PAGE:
An astrocytoma is a type of brain tumor. A brain tumor is an abnormal growth of tissue in the brain.
The brain is part of the central nervous system (CNS). The CNS also includes the spinal cord. The main parts of the brain are:
Cerebrum. This is the front of the brain. The cerebrum has 2 sides, the right and left hemispheres. It controls thoughts, emotions, speech, and movement. It also helps with understanding information from the senses. This includes seeing, hearing, smelling, touching, and feeling pain.
Cerebellum. This is the back of the brain. It organizes muscle movement and helps to maintain posture, balance, and equilibrium.
Brainstem. This is the base of the brain. It includes the midbrain, the pons, and the medulla. It is the part of the brain that connects to the spinal cord. It plays a part in controlling muscles and sensations from the body. Part of the brainstem helps control breathing and the heartbeat. Many of the cranial nerves start in the brain stem. The cranial nerves carry messages from different parts of the body to the brain.
Brain tumors start in the cells of the brain. They can be either of the following:
Noncancer (benign). This kind of tumor doesn’t contain cancer cells. In most cases, once a benign tumor is removed, it often doesn’t grow back. Most benign brain tumors don’t grow into nearby tissue. These tumors can cause symptoms depending on their size and location in the brain.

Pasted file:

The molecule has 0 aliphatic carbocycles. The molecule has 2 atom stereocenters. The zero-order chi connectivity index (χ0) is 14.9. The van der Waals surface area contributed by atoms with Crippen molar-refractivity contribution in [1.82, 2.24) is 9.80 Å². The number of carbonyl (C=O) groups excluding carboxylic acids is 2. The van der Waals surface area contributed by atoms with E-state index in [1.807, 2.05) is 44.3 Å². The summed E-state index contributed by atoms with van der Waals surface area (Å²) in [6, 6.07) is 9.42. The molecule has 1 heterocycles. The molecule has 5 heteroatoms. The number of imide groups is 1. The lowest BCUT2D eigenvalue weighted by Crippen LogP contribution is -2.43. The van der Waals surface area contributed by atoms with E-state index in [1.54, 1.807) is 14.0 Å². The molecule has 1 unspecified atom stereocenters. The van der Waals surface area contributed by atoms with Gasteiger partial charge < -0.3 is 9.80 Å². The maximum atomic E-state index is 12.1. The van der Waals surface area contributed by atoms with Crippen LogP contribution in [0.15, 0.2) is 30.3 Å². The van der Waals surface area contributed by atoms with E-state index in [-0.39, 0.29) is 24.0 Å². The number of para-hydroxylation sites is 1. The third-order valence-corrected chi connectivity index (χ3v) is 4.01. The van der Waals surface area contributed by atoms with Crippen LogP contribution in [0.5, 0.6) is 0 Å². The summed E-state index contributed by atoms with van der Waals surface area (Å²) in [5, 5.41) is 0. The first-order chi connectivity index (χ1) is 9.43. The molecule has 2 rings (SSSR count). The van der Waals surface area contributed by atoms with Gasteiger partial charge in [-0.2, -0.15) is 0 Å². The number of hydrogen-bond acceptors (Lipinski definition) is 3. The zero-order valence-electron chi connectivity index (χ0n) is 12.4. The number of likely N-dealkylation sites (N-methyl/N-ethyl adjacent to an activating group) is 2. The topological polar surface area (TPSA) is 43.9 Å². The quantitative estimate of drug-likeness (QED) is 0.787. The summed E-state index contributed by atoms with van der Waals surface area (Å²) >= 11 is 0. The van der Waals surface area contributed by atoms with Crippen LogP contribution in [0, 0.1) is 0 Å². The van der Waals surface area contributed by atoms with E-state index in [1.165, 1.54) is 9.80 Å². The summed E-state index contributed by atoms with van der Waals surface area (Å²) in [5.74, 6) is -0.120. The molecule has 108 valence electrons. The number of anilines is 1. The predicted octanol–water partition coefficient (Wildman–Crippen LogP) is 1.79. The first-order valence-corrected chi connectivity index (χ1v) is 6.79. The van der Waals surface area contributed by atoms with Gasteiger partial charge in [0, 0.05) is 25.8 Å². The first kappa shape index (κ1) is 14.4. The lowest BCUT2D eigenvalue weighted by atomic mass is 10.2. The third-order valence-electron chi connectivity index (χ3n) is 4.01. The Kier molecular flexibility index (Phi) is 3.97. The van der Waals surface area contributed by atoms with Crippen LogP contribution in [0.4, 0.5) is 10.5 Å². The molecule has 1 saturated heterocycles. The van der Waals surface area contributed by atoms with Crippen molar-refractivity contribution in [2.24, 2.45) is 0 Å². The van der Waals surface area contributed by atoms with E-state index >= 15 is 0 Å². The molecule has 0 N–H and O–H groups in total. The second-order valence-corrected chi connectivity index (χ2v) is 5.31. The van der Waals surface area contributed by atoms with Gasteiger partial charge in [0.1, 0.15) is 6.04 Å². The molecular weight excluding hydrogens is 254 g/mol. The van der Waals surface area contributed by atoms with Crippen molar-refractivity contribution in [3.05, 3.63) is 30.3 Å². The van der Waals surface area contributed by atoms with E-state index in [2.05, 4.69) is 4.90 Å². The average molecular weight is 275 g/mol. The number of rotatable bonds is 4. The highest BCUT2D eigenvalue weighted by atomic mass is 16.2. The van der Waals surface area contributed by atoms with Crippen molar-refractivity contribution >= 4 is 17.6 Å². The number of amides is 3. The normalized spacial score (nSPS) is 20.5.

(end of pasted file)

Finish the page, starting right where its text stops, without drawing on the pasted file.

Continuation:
Cancer (malignant). This kind of tumor does contain cancer cells. Malignant brain tumors usually grow fast, and grow into nearby tissue. Malignant brain tumors don’t usually spread to other areas of the body. They may grow back after treatment.
Brain tumors can occur at any age. Brain tumors that occur in infants and children are very different from adult brain tumors.
The most common type of brain tumor is a glioma. Gliomas begin from glial cells, which make up the supportive tissue of the brain (brainstem). Astrocytoma is a type of glioma. It forms in small star-shaped cells called astrocytes, a type of glial cells. It is the most common type of brain tumor in children. In a child, an astrocytoma is usually found at the base of the brain. It is usually low grade, which means slow-growing. A low-grade astrocytoma may not need treatment right away. But it should be watched carefully. This is because it could turn into a faster-growing tumor. Often, a biopsy or surgery is needed to confirm the diagnosis.